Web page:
The Colorado Springs City Council slapped down five of Mayor Steve Bach’s vetoes Thursday.
Among the council overrides that restore funding:
• $175,000 to repair and maintain city-owned tennis courts.
• $84,295 for an additional code enforcement officer.
• $43,000 to make a half-time position full-time to help the council with media relations and communications.
“This is American government at its best,” council President Scott Hente said afterward.
“This is our system of checks and balances that we have where the mayor clearly has veto authority but ... the legislative body has the authority to override the chief executive’s veto with a supermajority, and that’s what you saw happen today,” he said. “This is not a good thing or a bad thing. This is how our system is designed to work.”
Only council member Angela Dougan sided with Bach on all his vetoes. Tim Leigh voted with the mayor on all but one, which was largely a housecleaning item.
Dougan said she supported the mayor because he made a “great case” that the city will run out of money in the near future if it keeps spending at the current rate.
“I think this tells the mayor that they wanted to have some nonessential core service spending and they were going to do whatever they had to do to get it done,” Dougan said about her colleagues.
After Thursday’s special council meeting, Bach issued a statement in which accepted that council had the final say on the 2012 budget.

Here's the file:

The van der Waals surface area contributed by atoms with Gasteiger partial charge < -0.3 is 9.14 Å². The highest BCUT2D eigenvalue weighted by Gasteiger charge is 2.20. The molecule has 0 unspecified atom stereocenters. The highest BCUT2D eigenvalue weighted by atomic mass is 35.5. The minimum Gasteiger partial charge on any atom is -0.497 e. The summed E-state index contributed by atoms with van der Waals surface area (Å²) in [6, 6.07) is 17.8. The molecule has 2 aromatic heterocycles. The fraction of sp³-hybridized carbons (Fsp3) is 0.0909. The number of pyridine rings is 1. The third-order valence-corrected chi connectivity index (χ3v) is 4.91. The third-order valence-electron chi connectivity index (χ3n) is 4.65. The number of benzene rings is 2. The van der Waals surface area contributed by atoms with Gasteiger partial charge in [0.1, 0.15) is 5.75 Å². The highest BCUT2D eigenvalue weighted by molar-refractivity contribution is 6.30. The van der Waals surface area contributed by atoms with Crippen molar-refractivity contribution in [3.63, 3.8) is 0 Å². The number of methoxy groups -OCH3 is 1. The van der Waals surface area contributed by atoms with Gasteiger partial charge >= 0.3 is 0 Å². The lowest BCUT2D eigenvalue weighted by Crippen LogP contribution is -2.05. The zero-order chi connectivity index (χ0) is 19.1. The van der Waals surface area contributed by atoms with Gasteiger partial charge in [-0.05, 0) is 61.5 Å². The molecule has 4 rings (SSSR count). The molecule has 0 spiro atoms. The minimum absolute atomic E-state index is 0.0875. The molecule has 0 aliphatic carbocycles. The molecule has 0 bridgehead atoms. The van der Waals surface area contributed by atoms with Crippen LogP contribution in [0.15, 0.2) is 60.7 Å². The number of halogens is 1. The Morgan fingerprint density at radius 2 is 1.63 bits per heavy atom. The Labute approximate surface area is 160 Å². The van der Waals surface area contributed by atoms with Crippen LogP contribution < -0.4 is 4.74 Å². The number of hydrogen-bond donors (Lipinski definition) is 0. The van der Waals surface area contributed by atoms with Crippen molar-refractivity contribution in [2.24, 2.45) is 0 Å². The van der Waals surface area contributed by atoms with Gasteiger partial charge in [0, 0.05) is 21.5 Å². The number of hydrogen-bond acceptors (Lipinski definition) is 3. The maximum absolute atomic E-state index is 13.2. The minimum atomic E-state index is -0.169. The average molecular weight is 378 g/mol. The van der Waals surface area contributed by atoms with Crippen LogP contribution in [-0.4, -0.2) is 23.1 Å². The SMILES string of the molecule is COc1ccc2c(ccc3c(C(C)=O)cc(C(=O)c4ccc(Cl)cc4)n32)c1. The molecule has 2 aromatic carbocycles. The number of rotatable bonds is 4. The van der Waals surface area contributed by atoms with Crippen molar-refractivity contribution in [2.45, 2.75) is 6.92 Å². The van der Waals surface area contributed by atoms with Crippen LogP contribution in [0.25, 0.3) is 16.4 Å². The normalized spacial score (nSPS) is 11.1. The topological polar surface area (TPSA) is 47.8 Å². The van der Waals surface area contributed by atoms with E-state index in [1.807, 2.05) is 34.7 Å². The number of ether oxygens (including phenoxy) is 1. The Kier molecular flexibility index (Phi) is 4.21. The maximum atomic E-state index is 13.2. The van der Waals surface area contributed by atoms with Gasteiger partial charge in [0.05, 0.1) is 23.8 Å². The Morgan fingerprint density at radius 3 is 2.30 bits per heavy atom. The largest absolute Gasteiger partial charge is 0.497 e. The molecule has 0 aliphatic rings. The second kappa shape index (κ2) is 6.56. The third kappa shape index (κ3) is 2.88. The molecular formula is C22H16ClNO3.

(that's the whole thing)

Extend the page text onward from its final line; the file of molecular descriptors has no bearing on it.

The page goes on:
“City Council has the last word on this matter, and we respect that,” Bach said. “Our focus will remain on transforming City government to be fiscally sustainable while we continue to work to improve customer service and retain great employees.”
Overriding a mayoral veto requires a supermajority, or six votes.
The council voted 7-2 to override a veto to move Colorado Municipal League and Pikes Peak Area Council of Government dues from a general costs budget to the council’s budget. Dougan and Leigh opposed.
“I didn’t understand the mayor’s explanation of this one. It doesn’t have any cost change,” Councilman Merv Bennett said. “It seems to me that CML and PPACG are items that primarily pertain to council. It’s not a staffing situation so I didn’t understand his explanation.”
Budget Manager Lisa Bigelow said the mayor wants to review all organizational dues and determine “whether or not they can justify the costs.”
Bennett, who previously announced that he was supporting all the mayor’s vetoes, said he voted in favor of the override because it has a “zero cost change to it.”
The vote to restore funding for tennis courts, an additional code enforcement officer and to make a part-time position full-time to help the council with communications was 6-3. Bennett, Dougan and Leigh voted in opposition.
The fifth override was a procedural change to increase the general fund by $361,000 to balance the budget. The increase factors in the council overrides.
“This puts us in balance with the previous votes that we took,” Hente said.
The council didn’t override the mayor’s veto of $10,000 in funding for the Old Colorado City Historical Society. Only Councilwoman Lisa Czelatdko supported that request.
Only three council members — Hente, Jan Martin and Bernie Herpin — voted to override the mayor’s veto of a proposal to authorize Parks Department staff to grow flowers for the Springs in Bloom program. The three council members are referred to as the “holdovers” because the six other council members are serving their first terms.
Bach has argued that only he can tell the parks staff what to do as the city’s chief executive with “all executive and administrative authority.”
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